March 28, 2010

Graeme Beck: HD DSLRs and hybrid cameras

Graeme Beck is an Australian cinematographer, and inventor of the Hyper 35 – a mash-up of an old Sony Betacam camcorder and a Canon 5D Mark II, which makes the Canon easier to use and a lot more ergonomic (as it can act as a shoulder-mounted camcorder). The 5D can also be taken out of the Hyper 35 and used on its own.

I interviewed Beck for an article on HD DSLRs for TVB Europe magazine, but was only able to use a little of what he told me in that. However, he had a lot of interesting stuff to say, so here it is, in full:

"The Canon 5DMKII with its large capture area is a breakthrough in cinematography. Its large capture area is similar to Panavision's 35mm Anamorphic system and a little under 70mm, but by being able to use spherical lenses that are over a stop faster, it is capable of producing shallow focus pictures that have not been seen in motion pictures before," he said.

The Hyper 35

"The Hyper 35 rig is a hybrid of the 5D and a Sony Betacam and it brings the speed and accuracy of ENG style shooting to 35mm. The rig supports the Canon 5D and taps off a video feed to the rig's viewfinder and monitors. Audio can be recorded by the camera directly or fed into the Canon 5D where the leads are protected by a light aluminium frame that surrounds the camera.

"The electronic viewfinder is essential for the critical focus required for HD and especially the shallow focus of full frame 35mm. It is the peaking circuits that help you snap focus quickly and accurately during a shot.  Having a rotating viewfinder is also essential for everyday shooting.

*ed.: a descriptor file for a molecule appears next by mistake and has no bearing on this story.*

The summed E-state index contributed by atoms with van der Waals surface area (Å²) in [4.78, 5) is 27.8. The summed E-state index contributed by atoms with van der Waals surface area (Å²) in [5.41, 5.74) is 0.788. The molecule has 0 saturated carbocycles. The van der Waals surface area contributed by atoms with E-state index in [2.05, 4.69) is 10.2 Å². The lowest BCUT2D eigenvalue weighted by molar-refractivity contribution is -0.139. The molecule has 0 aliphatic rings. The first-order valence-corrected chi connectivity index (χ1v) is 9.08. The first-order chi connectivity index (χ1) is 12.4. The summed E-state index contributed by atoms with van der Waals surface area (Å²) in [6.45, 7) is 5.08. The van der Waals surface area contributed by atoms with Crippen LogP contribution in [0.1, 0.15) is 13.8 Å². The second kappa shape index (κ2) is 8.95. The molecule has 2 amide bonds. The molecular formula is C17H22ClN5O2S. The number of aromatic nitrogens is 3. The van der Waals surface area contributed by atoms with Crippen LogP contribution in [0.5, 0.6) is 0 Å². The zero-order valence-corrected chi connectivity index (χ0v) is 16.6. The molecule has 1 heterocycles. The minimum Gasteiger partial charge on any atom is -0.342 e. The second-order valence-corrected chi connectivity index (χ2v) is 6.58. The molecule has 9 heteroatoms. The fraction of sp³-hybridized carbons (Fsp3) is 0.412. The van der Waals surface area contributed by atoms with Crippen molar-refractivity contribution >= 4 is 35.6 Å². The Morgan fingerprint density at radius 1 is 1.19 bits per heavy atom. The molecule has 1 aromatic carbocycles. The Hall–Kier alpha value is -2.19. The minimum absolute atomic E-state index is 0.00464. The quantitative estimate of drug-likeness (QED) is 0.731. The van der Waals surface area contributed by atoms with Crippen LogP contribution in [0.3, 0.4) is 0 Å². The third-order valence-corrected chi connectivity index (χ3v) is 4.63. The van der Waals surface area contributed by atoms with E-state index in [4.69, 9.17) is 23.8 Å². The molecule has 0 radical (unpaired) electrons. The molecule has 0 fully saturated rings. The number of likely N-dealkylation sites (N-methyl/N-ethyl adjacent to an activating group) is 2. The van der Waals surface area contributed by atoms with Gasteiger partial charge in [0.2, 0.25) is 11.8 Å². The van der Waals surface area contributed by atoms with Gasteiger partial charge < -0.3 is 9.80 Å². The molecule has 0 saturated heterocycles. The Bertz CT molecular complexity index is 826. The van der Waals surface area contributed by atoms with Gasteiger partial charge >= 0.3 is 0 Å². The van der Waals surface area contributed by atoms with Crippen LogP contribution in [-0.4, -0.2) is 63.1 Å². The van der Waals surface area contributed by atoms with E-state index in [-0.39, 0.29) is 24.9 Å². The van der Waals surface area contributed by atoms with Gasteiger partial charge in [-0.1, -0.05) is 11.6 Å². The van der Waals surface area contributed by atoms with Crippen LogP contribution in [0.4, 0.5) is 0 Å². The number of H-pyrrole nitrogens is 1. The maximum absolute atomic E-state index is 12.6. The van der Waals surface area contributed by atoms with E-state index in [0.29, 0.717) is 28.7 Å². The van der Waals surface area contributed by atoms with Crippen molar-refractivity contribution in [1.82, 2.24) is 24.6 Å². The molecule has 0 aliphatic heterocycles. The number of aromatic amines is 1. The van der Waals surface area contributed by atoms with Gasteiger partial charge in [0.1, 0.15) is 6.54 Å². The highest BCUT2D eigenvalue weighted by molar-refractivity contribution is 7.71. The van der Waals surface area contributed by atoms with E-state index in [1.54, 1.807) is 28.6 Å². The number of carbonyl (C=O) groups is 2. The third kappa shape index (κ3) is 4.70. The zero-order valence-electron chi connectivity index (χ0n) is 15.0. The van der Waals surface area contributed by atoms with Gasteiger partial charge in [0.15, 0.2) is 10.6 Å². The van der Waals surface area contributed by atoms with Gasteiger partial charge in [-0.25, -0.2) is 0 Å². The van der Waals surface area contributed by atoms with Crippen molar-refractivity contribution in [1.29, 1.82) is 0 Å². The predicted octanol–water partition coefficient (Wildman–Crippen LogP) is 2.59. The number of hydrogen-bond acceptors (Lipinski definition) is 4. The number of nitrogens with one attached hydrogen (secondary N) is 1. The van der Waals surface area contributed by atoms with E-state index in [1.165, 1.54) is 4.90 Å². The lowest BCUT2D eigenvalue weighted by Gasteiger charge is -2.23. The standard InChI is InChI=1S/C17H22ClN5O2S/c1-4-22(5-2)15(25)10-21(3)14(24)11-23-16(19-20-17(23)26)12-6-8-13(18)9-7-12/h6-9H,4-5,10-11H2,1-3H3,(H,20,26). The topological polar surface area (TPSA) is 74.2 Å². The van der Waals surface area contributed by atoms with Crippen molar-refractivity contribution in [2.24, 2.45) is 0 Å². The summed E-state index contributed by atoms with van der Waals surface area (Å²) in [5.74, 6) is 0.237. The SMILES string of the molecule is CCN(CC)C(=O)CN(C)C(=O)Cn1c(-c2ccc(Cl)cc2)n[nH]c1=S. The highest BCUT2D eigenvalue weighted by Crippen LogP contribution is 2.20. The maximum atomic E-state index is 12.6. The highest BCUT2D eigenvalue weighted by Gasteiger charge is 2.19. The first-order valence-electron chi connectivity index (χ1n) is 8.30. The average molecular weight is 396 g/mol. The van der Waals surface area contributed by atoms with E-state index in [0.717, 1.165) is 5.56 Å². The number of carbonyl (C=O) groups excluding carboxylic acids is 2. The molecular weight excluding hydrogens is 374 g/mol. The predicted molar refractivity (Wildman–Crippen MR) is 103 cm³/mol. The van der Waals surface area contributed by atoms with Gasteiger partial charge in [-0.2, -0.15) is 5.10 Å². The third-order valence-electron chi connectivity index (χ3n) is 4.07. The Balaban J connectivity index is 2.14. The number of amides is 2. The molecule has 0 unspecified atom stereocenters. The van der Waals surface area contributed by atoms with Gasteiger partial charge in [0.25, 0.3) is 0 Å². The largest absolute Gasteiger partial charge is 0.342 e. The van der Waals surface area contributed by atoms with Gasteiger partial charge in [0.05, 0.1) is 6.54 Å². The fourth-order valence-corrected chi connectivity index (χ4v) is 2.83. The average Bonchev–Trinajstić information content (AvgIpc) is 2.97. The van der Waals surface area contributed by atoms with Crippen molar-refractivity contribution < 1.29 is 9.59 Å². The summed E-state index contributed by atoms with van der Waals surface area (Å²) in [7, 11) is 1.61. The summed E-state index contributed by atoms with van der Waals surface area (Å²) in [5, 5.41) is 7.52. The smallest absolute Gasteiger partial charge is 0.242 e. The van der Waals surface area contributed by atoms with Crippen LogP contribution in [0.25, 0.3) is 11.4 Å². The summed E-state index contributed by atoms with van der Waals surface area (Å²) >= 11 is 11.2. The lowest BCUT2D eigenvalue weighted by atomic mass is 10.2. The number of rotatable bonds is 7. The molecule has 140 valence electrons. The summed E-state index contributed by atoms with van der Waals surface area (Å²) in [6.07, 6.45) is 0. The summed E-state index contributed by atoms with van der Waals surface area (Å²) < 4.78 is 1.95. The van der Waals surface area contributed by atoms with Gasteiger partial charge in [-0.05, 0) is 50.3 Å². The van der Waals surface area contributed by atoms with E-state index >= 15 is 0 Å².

"The Hyper 35 rig is about half the weight of a Betacam and balances nicely on your shoulder with Canon's zooms and prime lenses or clicks straight back onto the tripod. The 400mm [lens] needs the support of the rails.

"The Canon 5D is attached to the rig via a Sachtler 'touch and go' plate for quick release of the 5D body. The 5D can be 'click' attached onto a Merlin Steadicam, either the handheld or arm version, or clicked straight onto a tripod.  Other 'touch and go' systems could be easily adapted to the 5D and Hyper 35 rig.

"The Hyper 35 rig doesn't leave the client bewildered as the Canon 5D on its own invariably does. I also use the 5D on its own with or without a loupe [magnifying viewfinder attachment] on the back and it is excellent for gorilla shooting. "